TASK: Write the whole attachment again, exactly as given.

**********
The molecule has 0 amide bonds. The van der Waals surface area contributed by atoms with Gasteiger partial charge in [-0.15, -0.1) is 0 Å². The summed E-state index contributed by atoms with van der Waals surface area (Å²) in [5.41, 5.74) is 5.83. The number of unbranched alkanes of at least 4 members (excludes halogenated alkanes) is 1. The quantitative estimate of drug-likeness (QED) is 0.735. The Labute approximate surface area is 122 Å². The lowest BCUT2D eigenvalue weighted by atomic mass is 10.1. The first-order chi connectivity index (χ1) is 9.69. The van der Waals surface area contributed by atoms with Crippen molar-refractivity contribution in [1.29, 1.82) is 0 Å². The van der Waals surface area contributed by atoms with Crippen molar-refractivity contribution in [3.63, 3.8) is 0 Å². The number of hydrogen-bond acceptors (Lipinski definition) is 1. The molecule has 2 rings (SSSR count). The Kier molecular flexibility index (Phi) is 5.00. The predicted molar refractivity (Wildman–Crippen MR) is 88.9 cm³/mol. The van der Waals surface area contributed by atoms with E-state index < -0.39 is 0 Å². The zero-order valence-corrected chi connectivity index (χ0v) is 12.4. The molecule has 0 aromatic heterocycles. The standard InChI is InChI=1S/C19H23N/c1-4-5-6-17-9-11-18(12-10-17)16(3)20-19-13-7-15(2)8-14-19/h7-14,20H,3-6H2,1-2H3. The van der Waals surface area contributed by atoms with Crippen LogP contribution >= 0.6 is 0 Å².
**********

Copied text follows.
The molecule has 0 amide bonds. The van der Waals surface area contributed by atoms with Gasteiger partial charge in [-0.15, -0.1) is 0 Å². The summed E-state index contributed by atoms with van der Waals surface area (Å²) in [5.41, 5.74) is 5.83. The number of unbranched alkanes of at least 4 members (excludes halogenated alkanes) is 1. The quantitative estimate of drug-likeness (QED) is 0.735. The Labute approximate surface area is 122 Å². The lowest BCUT2D eigenvalue weighted by atomic mass is 10.1. The first-order chi connectivity index (χ1) is 9.69. The van der Waals surface area contributed by atoms with Crippen molar-refractivity contribution in [1.29, 1.82) is 0 Å². The van der Waals surface area contributed by atoms with Crippen molar-refractivity contribution in [3.63, 3.8) is 0 Å². The number of hydrogen-bond acceptors (Lipinski definition) is 1. The molecule has 2 rings (SSSR count). The Kier molecular flexibility index (Phi) is 5.00. The predicted molar refractivity (Wildman–Crippen MR) is 88.9 cm³/mol. The van der Waals surface area contributed by atoms with E-state index < -0.39 is 0 Å². The zero-order valence-corrected chi connectivity index (χ0v) is 12.4. The molecule has 0 aromatic heterocycles. The standard InChI is InChI=1S/C19H23N/c1-4-5-6-17-9-11-18(12-10-17)16(3)20-19-13-7-15(2)8-14-19/h7-14,20H,3-6H2,1-2H3. The van der Waals surface area contributed by atoms with Crippen LogP contribution >= 0.6 is 0 Å².